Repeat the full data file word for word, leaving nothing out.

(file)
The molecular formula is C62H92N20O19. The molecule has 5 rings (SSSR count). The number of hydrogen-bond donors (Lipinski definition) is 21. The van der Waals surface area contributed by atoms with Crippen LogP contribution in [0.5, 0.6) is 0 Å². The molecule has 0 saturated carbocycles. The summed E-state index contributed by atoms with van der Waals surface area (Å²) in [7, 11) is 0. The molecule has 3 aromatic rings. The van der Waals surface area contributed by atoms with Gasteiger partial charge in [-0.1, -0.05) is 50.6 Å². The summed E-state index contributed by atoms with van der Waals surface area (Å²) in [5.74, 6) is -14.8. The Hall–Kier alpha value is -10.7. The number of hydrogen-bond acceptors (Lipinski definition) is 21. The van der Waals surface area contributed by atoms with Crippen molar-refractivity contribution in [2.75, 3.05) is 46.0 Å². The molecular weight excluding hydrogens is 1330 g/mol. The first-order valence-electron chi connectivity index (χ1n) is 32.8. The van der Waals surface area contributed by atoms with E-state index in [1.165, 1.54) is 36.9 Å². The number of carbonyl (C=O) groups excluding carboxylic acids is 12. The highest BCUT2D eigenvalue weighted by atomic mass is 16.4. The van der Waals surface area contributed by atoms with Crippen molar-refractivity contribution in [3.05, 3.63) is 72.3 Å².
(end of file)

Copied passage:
The molecular formula is C62H92N20O19. The molecule has 5 rings (SSSR count). The number of hydrogen-bond donors (Lipinski definition) is 21. The van der Waals surface area contributed by atoms with Crippen LogP contribution in [0.5, 0.6) is 0 Å². The molecule has 0 saturated carbocycles. The summed E-state index contributed by atoms with van der Waals surface area (Å²) in [7, 11) is 0. The molecule has 3 aromatic rings. The van der Waals surface area contributed by atoms with Gasteiger partial charge in [-0.1, -0.05) is 50.6 Å². The summed E-state index contributed by atoms with van der Waals surface area (Å²) in [5.74, 6) is -14.8. The Hall–Kier alpha value is -10.7. The number of hydrogen-bond acceptors (Lipinski definition) is 21. The van der Waals surface area contributed by atoms with Crippen molar-refractivity contribution in [2.75, 3.05) is 46.0 Å². The molecular weight excluding hydrogens is 1330 g/mol. The first-order valence-electron chi connectivity index (χ1n) is 32.8. The van der Waals surface area contributed by atoms with E-state index in [1.165, 1.54) is 36.9 Å². The number of carbonyl (C=O) groups excluding carboxylic acids is 12. The highest BCUT2D eigenvalue weighted by atomic mass is 16.4. The van der Waals surface area contributed by atoms with Crippen molar-refractivity contribution in [3.05, 3.63) is 72.3 Å².